The recent acquisition of edX by 2U points to one of the more challenging aspects of higher education’s relationship with external partners: How can we reflect thoughtfully, intentionally and critically on those relationships?
This is perhaps even more of a challenge with for-profit partnerships, where the impulses and motivations of each of the players may be fundamentally different.
We ask this question not only about the 2U/edX deal. As we’ve noted, there is much we do not know about how this will play out, particularly with regard to the new nonprofit entity created from the merger.
Few in higher education would disagree that we need to think hard about the consequences of the growing set of partnerships with for-profit companies.
When those partnerships involve areas that are as central as teaching and learning, then extra care and attention are warranted.
Still, the for-profit 2U acquisition of the nonprofit edX brings up many questions that are of particular relevance to the evolution of higher education.
Questions such as:
- In what ways are colleges and universities dependent on for-profit entities in the online education space?
- Who are the winners and losers in an online education ecosystem heavily dependent on nonprofit/for-profit partnerships?
- And most importantly, are nonprofit university collaborations with for-profit companies in online programs ultimately beneficial or harmful to students, educators, institutions and other higher education stakeholders?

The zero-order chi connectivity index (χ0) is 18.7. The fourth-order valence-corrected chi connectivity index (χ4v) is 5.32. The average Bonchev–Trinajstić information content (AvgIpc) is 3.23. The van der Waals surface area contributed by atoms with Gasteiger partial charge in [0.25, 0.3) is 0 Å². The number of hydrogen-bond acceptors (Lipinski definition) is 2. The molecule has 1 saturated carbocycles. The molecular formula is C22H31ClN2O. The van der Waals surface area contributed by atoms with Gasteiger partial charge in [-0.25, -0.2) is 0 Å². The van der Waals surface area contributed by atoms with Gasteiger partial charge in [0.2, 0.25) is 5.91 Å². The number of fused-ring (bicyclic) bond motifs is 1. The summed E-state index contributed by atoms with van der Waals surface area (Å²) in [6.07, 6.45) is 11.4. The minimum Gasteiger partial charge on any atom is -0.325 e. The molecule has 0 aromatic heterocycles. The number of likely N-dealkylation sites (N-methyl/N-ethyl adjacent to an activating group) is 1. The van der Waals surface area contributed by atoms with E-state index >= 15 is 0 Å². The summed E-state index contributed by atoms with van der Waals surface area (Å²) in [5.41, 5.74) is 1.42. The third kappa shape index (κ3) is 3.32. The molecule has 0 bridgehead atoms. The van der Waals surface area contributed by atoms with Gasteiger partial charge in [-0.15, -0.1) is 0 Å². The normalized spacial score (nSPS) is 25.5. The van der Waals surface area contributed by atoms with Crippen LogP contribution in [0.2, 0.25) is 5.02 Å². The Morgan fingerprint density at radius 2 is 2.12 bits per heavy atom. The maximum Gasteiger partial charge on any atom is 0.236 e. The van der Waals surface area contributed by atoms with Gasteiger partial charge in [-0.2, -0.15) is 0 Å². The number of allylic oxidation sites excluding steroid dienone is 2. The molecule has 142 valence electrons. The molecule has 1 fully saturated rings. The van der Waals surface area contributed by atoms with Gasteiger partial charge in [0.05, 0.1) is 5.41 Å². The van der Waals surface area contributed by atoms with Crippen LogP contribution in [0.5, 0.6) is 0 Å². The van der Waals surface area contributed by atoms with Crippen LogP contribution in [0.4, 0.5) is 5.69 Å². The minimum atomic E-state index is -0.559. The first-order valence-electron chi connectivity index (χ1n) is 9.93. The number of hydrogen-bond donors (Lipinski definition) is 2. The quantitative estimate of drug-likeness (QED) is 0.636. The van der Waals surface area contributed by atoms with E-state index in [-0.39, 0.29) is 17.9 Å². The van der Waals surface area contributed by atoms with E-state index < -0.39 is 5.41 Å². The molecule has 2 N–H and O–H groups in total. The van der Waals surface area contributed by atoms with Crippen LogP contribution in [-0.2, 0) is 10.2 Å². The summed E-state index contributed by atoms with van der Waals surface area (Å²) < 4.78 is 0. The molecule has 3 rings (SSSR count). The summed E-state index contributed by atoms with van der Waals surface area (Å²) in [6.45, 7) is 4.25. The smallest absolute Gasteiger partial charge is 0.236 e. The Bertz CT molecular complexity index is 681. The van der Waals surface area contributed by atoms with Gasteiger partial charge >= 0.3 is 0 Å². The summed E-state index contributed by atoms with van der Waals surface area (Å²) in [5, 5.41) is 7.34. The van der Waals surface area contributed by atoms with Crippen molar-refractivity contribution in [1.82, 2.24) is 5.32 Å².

These are questions that academics in online educational institutional leadership roles should be well positioned to address.
Thankfully, some of these conversations are happening.
One of the most critical analyses that we’ve seen of 2U’s acquisition of edX has come from Jeff Pooley, a professor of media and communication at Muhlenberg College. Another skeptical analysis of the 2U/edX acquisition was written by Dhawal Shah, founder and CEO of Class Central. And a third by Steven Mintz.
It may be that the 2U acquisition of edX -- in and of itself and as a data point in a larger set of trends related to the evolution of the postsecondary sector -- is a good thing for learners, educators and schools.
Or it may be that our community should be highly concerned about the growth of for-profit providers in the online learning space.
Or it might be that we need more data, more research and more analysis to come to any conclusions about for-profit providers and nonprofit online learning programs.
Higher education needs to commit to making these critical conversations a fundamental aspect of these partnerships.